Rather than giving a blow-by-blow review of each singer’s performance, I can say from my vantage point that they all gave their unique and authentic best, and always from the heart. Several really stood out for me. Mezzo Georgia Burashko’s bravura “Dopo notte” from Ariodante was sung with nice, rich tone and excellent fioritura. Teiya Kasahara, a high coloratura during her tenure at the COC Ensemble Studio, astounded with her polished and dramatic “Sola, perduta, abbandonata” from Manon Lescaut. Beth Hagerman sang the famous Wally aria with smooth, pure tone. Budding dramatic soprano Gwenna Fairchild-Taylor tackled Leonore’s fiendishly difficult “Abscheulicher” with aplomb.
Of the two men in the concert, tenor John-Michael Scapin offered a non-operatic choice – two selections from Schönberg’s Brettl-Lieder, including the best-known song, “Galathea.” He captured the mood of this cabaret piece beautifully, with warm tone and very good German diction. Tenor Zachary Rioux must have been fearless, choosing the daunting Faust aria “Salut! Demeure chaste et pure.” He impressed with his lovely timbre and long breath-line, not to mention a very fff high C. Perhaps a bit too loud with the C, but at all of 21, he will continue to develop and has a fine future.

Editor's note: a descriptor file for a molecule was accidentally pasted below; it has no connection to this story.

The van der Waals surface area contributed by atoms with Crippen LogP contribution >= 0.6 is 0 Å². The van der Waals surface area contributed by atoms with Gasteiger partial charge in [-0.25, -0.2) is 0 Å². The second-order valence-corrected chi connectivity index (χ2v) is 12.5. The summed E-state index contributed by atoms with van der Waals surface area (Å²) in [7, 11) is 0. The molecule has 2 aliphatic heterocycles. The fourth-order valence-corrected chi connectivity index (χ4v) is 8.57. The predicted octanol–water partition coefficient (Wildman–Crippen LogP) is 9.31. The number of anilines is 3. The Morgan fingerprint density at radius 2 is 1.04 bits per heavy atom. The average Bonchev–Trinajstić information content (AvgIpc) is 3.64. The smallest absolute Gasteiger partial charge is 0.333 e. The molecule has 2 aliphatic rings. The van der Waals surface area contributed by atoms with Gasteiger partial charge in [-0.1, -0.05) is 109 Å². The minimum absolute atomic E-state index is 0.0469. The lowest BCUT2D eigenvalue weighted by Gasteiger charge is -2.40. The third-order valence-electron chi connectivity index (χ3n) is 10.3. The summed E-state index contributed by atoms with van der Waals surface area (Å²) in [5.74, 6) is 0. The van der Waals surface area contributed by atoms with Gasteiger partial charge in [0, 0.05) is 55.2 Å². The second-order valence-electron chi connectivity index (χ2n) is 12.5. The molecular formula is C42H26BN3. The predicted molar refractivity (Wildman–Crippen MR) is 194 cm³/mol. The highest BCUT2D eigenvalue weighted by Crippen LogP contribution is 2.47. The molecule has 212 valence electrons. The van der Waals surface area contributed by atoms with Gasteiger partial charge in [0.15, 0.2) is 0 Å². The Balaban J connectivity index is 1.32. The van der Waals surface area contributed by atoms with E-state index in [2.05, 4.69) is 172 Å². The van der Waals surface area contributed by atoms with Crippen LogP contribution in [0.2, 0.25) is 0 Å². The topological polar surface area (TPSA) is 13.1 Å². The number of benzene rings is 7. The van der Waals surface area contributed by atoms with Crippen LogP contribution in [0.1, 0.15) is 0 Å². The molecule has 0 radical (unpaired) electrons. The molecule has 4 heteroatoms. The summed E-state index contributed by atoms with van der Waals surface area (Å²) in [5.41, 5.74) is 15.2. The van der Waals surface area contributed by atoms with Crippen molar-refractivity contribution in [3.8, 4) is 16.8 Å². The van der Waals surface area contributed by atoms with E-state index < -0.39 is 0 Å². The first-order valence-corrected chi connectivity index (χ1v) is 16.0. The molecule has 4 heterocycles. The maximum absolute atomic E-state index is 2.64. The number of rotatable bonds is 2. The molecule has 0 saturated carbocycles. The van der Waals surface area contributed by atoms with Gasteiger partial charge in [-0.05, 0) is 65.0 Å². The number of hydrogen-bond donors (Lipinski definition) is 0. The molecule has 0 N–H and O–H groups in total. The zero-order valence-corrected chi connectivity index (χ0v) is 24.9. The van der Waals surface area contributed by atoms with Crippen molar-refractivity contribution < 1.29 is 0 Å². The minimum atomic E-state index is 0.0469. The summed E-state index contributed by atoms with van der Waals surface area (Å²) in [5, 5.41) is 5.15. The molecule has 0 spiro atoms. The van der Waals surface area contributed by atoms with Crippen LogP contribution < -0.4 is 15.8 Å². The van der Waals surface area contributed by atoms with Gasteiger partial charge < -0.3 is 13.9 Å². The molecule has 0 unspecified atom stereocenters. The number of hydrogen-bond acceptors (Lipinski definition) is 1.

At the end of the evening, Adrianne Pieczonka picked one singer to receive the Career Blueprint, which entitles the recipient to three days in the National Opera Centre in New York, where the singer gets expert advice from opera professionals, has photoshoots for publicity headshots and website development consultations. It was generously supported by Canadian soprano Jean Edwards, at 92 years young and still singing!
The recipient this year is soprano Sara Schabas, who sang a lovely excerpt from Der Rosenkavalier. It’s a little odd to hear this Octavian/Sophie duet excerpted as an aria — I kept expecting Octavian to cut in! Schabas, possessing a lovely soubrette with a pure sound, not just sang it beautifully, but she looks like Sophie as well — brava!
There you have it — another edition of IRCPA’s Encounter and Concert has concluded. Congratulations to all, and we look forward to seeing and hearing them in the future.